S.29(4) – Employment income, interest, discounts, premiums, rent, royalties, pensions, annuities, and other income arising between related parties is deemed to be obtainable on demand in the year immediately following the year in which it first becomes receivable. It therefore becomes taxable in the following year.
The consequence of this provision is that if these sources of income arise pursuant to transactions:
and the amount becomes receivable by the taxpayer in the relevant period, say, in Year 1, the taxpayer is deemed to be able to obtain on demand the amount in Year 2, thereby becoming assessable to tax on the amount in Year 2, regardless of whether the amount has been received.
This provision aims to negate the ability (because of the nature of the relationship between related parties) to delay or pre-plan the timing of payment of such monies to achieve a tax advantage.
It is envisaged that the situations of control and relatives would arise in transactions between related companies, group of companies, family-run businesses etc.
In determining the value of living accommodation provided by the employer to an employee, the defined value of the living accommodation is compared to 30% of the gross employment income under section 13(1)(a). The lower of the two figures is taken to be the value assessable to tax on the employee. This is the applicable method where a bona fide employer-employee relationship subsists.
Where the employee is a director (not being a service director) of a controlled company, the above restriction of the value of the assessable benefit to 30% of the section 13(1)(a) income is not applicable. Therefore, the full defined value of the living accommodation constitutes assessable income to the director.
A service director is defined in section 2 of the Act to mean a director who is employed in the service of the company in a managerial or technical capacity and who, whether alone or with associates, holds not more than 5% of the ordinary share capital of the company.
The rationale for this anti-avoidance provision is that a non-service director of a controlled company is likely to be in a position to be able to arrange such that his section 13(1)(a) employment income is depressed while a high value living accommodation is provided to him.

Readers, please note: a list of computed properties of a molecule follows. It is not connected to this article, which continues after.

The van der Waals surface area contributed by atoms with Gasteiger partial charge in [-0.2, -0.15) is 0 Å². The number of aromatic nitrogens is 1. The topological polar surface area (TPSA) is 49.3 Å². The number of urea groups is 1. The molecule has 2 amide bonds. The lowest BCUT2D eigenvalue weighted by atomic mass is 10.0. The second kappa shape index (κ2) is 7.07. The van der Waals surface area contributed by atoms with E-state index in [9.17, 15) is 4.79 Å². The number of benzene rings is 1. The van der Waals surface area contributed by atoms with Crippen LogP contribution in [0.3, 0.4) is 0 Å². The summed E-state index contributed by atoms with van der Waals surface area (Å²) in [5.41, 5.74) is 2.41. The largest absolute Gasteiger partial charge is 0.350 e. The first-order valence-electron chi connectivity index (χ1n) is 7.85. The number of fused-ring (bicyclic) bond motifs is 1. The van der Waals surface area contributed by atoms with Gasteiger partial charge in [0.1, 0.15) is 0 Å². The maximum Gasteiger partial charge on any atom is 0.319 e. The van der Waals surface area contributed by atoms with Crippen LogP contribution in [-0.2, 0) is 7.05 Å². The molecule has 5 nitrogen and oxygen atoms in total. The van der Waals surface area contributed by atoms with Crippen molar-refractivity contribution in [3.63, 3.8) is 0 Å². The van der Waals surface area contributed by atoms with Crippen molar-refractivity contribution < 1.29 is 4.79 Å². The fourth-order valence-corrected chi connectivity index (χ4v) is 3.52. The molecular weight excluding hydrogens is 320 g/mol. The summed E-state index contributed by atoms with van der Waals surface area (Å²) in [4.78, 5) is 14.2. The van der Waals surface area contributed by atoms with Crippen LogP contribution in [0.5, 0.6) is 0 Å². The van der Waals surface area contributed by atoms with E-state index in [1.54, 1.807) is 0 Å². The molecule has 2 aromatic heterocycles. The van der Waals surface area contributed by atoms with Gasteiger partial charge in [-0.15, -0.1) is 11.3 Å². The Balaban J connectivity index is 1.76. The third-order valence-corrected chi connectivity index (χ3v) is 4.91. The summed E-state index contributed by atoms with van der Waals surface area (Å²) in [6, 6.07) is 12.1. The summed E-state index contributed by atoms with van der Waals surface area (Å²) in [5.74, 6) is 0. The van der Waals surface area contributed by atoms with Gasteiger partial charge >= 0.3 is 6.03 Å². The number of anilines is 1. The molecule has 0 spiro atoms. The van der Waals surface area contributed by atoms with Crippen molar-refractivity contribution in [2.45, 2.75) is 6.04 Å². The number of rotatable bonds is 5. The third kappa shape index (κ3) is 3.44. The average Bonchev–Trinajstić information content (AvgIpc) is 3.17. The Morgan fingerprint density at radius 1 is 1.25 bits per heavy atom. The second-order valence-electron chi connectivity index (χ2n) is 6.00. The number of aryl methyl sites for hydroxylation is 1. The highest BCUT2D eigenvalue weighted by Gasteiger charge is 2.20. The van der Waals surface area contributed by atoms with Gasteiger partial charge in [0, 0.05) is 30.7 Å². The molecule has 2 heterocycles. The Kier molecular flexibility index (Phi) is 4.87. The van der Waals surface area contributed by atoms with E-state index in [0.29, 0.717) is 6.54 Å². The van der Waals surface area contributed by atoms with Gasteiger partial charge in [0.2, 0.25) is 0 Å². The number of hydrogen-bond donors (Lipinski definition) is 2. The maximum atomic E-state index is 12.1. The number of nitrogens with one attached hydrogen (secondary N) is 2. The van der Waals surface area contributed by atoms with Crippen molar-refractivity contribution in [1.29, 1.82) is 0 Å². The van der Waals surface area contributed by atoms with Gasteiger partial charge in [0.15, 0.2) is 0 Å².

The anti-avoidance provision in section 32(3)(a) means that such a director will be assessable to tax on the full defined value of the living accommodation provided to him.
These provisions deal with the question of when an interest expense is a tax deductible expense.
Section 33(4) provides that where any interest payable for a basis period for a YA is not due to be paid in that period, the sum shall, when it is due to be paid, be deducted in arriving at the adjusted income of a person for that original period.
Therefore, the interest expense is deductible only when it is due to be paid, and when that arises, the expense must be related back to the YA for which it is payable.
Interest of RM100 is payable for YA 2013, but only becomes due to be paid in YA 2016. The amount of RM100 first becomes deductible in YA 2016 but is related back to YA 2013.
The impact is that there is a need to revise the prior year tax computation.
In a nutshell, where the shareholding of a company was changed substantially during a basis period, any unabsorbed loss and capital allowance brought forward were disregarded – ie were effectively lost forever.
These provisions have been somewhat suspended or deferred as it has been confirmed by the tax authorities that these rules are only applicable in the case of a substantial change of shareholding in dormant companies. As such, these provisions are not discussed any further here.
These rules relate to the calculation of capital allowances where the qualifying assets are transferred between related parties under common control, or where one party controls the other, or where the assets are transferred in a scheme of reconstruction or amalgamation.
The mischief envisaged here is that the disposal price may be artificially inflated to increase the claim for capital allowances by the acquirer or artificially deflated to lead to a bigger balancing allowance for the disposer.
The controlled sale rules are therefore designed to deem the asset to be transferred at the residual expenditure of the asset. This will lead to a nil balancing adjustment for the disposer – ie no balancing allowance and no balancing charge. In addition, the acquirer will claim capital allowances at a rate and amount no different from what the disposer would have claimed had the disposer continue to own the asset.
The rules are not discussed in detail here as there are ample materials available to candidates on this subject.
In carrying out tax planning or assessing business decisions, it is imperative that a keen eye be trained on the relevant anti-avoidance provisions in the Malaysian tax regime to ensure that the proposed transactions will stand up to scrutiny by the tax authorities. This will stand the taxpayer in good stead in the case of a tax audit, tax investigation or a transfer pricing audit and will stand the candidate in good stead in the ATX-MYS exam.
Written by a member of the ATX-MYS examining team